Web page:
Why forgiveness is so hard

  • You're filled with thoughts of retribution or revenge
  • You enjoy feeling superior
  • You don't know how to resolve the situation
  • You're addicted to the adrenaline that anger provides
  • You self-identify as a "victim"
  • You're afraid that by forgiving you have to re-connect—or lose your connection.
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Self Improvement

MORE IDEAS FROM THE ARTICLE

If you decide you are willing to forgive, find a good place and time to be alone with your thoughts.

  • Think about the incident that angered you. Accept that it happened, how you felt about it and how it made you react.
  • Acknowledge the growth you experienced as a result of what happened. What did it make you learn about yourself, or about your needs and boundaries?
  • Think about the other person. When you were hurt, the other person was trying to have a need met. What do you think this need was and why did the person go about it in such a hurtful way?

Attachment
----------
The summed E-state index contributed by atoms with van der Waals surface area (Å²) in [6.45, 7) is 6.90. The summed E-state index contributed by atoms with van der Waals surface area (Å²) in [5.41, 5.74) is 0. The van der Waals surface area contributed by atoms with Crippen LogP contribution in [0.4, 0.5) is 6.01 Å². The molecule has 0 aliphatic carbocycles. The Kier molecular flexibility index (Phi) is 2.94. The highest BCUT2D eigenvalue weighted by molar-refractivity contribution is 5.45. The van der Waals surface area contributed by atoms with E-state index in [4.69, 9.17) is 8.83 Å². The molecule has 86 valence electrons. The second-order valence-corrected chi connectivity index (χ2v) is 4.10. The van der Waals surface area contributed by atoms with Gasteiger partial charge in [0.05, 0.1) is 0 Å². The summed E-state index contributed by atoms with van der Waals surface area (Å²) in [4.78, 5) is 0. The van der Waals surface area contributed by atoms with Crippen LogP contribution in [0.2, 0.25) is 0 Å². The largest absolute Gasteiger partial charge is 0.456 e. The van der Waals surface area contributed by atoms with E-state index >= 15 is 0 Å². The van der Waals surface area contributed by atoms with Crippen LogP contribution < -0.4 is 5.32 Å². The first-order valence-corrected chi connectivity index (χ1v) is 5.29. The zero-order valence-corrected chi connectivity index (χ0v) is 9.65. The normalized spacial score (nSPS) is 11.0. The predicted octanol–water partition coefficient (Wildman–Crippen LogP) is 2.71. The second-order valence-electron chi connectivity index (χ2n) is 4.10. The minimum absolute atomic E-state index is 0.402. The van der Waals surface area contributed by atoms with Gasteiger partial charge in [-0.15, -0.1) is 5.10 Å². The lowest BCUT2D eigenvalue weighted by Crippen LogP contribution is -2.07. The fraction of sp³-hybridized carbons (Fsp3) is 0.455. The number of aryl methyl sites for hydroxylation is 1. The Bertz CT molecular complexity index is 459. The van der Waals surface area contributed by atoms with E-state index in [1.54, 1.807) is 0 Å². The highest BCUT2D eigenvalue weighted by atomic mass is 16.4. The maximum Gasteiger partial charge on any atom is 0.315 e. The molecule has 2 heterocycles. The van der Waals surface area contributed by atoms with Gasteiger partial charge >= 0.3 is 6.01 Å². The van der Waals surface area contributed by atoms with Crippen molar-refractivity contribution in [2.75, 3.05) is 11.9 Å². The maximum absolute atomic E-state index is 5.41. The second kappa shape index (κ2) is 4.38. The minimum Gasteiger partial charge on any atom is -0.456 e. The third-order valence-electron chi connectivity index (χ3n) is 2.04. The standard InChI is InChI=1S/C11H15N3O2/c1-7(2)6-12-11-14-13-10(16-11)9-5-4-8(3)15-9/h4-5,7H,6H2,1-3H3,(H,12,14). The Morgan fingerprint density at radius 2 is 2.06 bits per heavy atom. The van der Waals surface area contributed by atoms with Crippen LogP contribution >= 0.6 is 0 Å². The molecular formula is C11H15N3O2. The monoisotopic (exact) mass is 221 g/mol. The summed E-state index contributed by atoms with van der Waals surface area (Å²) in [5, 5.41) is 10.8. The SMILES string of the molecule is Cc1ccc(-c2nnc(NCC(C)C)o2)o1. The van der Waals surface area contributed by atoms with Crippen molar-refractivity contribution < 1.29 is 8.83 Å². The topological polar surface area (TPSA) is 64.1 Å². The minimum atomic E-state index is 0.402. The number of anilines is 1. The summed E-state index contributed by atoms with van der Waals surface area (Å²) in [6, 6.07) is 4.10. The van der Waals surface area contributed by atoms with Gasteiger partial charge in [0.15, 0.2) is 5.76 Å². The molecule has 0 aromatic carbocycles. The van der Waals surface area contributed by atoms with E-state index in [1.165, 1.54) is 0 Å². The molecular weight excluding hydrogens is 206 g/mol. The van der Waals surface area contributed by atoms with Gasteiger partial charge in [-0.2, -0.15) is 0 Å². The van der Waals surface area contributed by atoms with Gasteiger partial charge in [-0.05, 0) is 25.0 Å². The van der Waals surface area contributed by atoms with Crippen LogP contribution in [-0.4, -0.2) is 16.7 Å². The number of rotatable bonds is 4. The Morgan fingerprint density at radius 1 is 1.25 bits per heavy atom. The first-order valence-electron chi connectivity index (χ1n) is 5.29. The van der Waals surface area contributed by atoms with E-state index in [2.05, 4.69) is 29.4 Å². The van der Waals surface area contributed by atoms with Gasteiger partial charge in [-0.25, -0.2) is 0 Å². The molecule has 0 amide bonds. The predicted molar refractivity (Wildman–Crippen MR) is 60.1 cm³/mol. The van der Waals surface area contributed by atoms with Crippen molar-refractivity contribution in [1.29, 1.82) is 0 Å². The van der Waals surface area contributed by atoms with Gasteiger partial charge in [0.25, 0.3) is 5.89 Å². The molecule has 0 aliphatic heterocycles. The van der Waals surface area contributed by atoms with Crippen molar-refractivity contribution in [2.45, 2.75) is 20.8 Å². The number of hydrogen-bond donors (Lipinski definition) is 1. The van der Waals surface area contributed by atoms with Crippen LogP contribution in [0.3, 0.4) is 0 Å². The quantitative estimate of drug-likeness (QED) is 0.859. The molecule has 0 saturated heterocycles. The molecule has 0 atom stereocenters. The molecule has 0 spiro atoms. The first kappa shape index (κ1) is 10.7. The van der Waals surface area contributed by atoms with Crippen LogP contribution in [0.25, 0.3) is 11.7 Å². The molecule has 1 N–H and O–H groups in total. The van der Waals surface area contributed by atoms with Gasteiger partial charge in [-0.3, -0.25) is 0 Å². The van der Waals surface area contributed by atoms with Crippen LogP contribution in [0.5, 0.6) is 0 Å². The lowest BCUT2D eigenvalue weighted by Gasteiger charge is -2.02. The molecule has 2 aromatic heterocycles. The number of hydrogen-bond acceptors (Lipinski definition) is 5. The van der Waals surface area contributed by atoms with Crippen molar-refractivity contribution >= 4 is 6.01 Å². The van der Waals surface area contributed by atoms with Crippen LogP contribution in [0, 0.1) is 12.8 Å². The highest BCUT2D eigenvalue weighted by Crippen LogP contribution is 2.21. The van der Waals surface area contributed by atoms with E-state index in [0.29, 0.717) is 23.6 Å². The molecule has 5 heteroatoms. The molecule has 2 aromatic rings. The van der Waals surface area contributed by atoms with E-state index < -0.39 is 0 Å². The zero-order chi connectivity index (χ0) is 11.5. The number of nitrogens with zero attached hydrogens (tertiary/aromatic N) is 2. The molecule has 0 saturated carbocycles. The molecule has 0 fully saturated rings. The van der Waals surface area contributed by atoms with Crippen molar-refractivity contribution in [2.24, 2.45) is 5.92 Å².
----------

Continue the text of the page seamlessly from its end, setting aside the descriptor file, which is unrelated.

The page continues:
• Decide if you want to tell the other person that you have forgiven him or her.
Forgiveness
By forgiving, you are accepting the reality of what happened and finding a way to live in a state of resolution with it.

This can be a gradual process—and it doesn't necessarily include the person who wronged you.

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RELATED IDEAS

Forgiveness
  • Forgiveness is choosing to accept what happened as it happened rather than what could or should have happened. 
  • Forgiveness can mean that you let go. 
  • Forgiveness can mean you step into your present rather than anchoring in the past.

The Psychology of Forgiveness

psychologytoday.com

What forgiveness is

Forgiveness does not mean forgetting or minimising the pain we feel; nor is it about excusing others. 

Forgiveness means making a conscious and deliberate decision to let go of our feelings of resentment or revenge, regardless of whether the person who has upset us deserves it.

If someone hurt you this year, forgiving them may improve your health (as long as you're safe, too)

theconversation.com

Define who and what
Identify the person who has affected you negatively.

Identify the specific behavior that damaged you. Consider the person as a whole with positive and negative behaviors. The person is not the behavior, but the behavior is a part of that person.

The 5 Psychological Stages Of Forgiveness

huffpost.com

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